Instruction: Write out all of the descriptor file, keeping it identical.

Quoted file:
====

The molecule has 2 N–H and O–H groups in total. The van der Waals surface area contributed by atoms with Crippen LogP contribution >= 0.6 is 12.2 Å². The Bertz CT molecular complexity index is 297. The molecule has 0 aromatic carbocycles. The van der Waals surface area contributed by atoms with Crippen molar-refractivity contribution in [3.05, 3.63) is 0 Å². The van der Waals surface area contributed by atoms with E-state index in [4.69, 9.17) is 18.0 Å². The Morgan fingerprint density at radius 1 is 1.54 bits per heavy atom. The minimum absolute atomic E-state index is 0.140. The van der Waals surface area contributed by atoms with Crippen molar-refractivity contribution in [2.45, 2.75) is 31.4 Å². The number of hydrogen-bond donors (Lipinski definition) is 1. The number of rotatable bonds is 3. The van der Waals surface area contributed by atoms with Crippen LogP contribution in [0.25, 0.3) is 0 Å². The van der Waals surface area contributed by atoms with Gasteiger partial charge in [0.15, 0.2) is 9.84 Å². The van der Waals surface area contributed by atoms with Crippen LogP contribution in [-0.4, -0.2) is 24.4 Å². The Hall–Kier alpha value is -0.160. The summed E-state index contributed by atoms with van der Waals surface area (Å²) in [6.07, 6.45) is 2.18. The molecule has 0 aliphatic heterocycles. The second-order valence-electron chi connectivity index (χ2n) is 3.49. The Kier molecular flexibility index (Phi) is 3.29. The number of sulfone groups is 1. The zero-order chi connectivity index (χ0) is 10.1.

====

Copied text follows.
The molecule has 2 N–H and O–H groups in total. The van der Waals surface area contributed by atoms with Crippen LogP contribution >= 0.6 is 12.2 Å². The Bertz CT molecular complexity index is 297. The molecule has 0 aromatic carbocycles. The van der Waals surface area contributed by atoms with Crippen molar-refractivity contribution in [3.05, 3.63) is 0 Å². The van der Waals surface area contributed by atoms with E-state index in [4.69, 9.17) is 18.0 Å². The Morgan fingerprint density at radius 1 is 1.54 bits per heavy atom. The minimum absolute atomic E-state index is 0.140. The van der Waals surface area contributed by atoms with Crippen molar-refractivity contribution in [2.45, 2.75) is 31.4 Å². The number of hydrogen-bond donors (Lipinski definition) is 1. The number of rotatable bonds is 3. The van der Waals surface area contributed by atoms with Crippen LogP contribution in [0.25, 0.3) is 0 Å². The van der Waals surface area contributed by atoms with Gasteiger partial charge in [0.15, 0.2) is 9.84 Å². The van der Waals surface area contributed by atoms with Crippen LogP contribution in [-0.4, -0.2) is 24.4 Å². The Hall–Kier alpha value is -0.160. The summed E-state index contributed by atoms with van der Waals surface area (Å²) in [6.07, 6.45) is 2.18. The molecule has 0 aliphatic heterocycles. The second-order valence-electron chi connectivity index (χ2n) is 3.49. The Kier molecular flexibility index (Phi) is 3.29. The number of sulfone groups is 1. The zero-order chi connectivity index (χ0) is 10.1.